In Anne Mellor’s essay, A Feminist Critique of Science, it is demonstrated how dealing with the use of science in Mary Shelley’s Frankenstein unraveled an important perspective into the manner that nature is viewed with a feminine perspective. Mellor makes it clear that nature should not be manipulated or controlled in science. She believes respecting it and constantly accounting for it when conducting certain experiments. As for in the novel, Mellor’s argument and rules can be seen being completely put aside and forgotten about. Victors arrogance and egotistic mindset ultimately revealed his repression towards the opposite sex by his aspiration to manipulate and control all nature and create life.

In Frankenstein, Victor repeatedly references nature and when he does this he depicts nature as a woman. This can be seen on page 46 of Mary Shelley’s Frankenstein when Victor says “…but her immoral lineaments were still a wonder and a mystery.” This demonstrates that Victor does call nature a woman, however, he does not do it with the intention to harm or hinder her rather allowing him to interpret nature better. On page 46 as well, Victor states “…here were men who had penetrated deeper and knew more.” When Victor speaks about science he is stating that these scientists “penetrated” deeper into the understanding of manipulating nature thus allowing them to control and continue to learn from it. Victors enthusiasm to apply feminity to nature and to so discover secrets about it shows this strong sense of oppression towards it.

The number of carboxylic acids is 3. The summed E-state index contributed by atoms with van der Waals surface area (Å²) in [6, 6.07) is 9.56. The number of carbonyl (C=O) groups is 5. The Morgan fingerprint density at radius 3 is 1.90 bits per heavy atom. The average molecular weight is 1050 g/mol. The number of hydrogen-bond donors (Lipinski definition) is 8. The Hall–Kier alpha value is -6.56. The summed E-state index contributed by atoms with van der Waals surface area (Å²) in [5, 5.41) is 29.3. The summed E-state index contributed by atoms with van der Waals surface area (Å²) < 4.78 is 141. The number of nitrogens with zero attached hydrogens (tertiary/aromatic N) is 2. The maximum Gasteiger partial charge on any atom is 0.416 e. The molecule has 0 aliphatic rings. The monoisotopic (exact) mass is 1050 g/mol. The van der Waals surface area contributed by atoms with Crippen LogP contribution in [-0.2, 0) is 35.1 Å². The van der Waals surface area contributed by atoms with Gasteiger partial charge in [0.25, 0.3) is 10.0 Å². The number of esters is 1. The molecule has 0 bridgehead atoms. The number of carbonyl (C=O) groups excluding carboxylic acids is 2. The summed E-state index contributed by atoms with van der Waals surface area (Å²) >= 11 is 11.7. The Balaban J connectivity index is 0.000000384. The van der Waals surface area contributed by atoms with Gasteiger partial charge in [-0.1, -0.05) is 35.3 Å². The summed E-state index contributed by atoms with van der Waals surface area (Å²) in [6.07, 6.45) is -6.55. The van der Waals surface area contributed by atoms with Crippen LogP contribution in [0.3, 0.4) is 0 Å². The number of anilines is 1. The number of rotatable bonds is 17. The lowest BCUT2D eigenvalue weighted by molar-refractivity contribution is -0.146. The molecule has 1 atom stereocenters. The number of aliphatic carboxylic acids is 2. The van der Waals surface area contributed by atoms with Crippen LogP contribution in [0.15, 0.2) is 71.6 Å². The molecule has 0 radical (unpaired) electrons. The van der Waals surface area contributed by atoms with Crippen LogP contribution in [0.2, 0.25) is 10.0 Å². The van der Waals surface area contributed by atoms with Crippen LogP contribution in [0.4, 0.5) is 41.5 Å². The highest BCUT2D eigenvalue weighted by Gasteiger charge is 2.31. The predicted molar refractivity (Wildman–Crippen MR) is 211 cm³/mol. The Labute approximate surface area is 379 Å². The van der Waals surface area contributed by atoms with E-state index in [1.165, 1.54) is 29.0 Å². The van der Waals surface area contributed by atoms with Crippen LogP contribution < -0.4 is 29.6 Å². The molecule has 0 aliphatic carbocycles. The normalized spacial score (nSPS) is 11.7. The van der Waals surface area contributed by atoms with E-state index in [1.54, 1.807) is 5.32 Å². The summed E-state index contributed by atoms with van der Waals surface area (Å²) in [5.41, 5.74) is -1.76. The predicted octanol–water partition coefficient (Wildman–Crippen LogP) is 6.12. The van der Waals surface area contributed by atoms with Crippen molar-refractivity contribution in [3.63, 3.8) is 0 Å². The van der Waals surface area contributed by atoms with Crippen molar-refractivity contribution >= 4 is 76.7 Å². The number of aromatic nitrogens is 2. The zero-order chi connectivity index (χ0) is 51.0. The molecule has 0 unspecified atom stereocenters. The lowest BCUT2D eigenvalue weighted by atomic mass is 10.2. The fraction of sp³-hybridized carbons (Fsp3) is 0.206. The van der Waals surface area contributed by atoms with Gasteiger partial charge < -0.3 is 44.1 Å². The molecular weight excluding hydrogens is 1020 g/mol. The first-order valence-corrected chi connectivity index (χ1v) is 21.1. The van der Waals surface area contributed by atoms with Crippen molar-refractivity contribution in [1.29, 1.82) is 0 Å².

To conclude, we can see Mellor’s arguments continue to get certified when Victor views a lightning strike, and he describes it as something “…[curious] and [delightful]”. Victor describes this sequence as a sort of mystery, however, it can be interpreted as if it is a warning from mother nature or foreshadowing what is to come for Victor if he continues to question and attempt to unravel the depths of mother nature. Ultimately, despite this “warning”, Victor is left with sorrow and nothing due to his fascination with wanting to distort and manage “mother nature” for his own self-centered objectives.

By: Daniel Olmos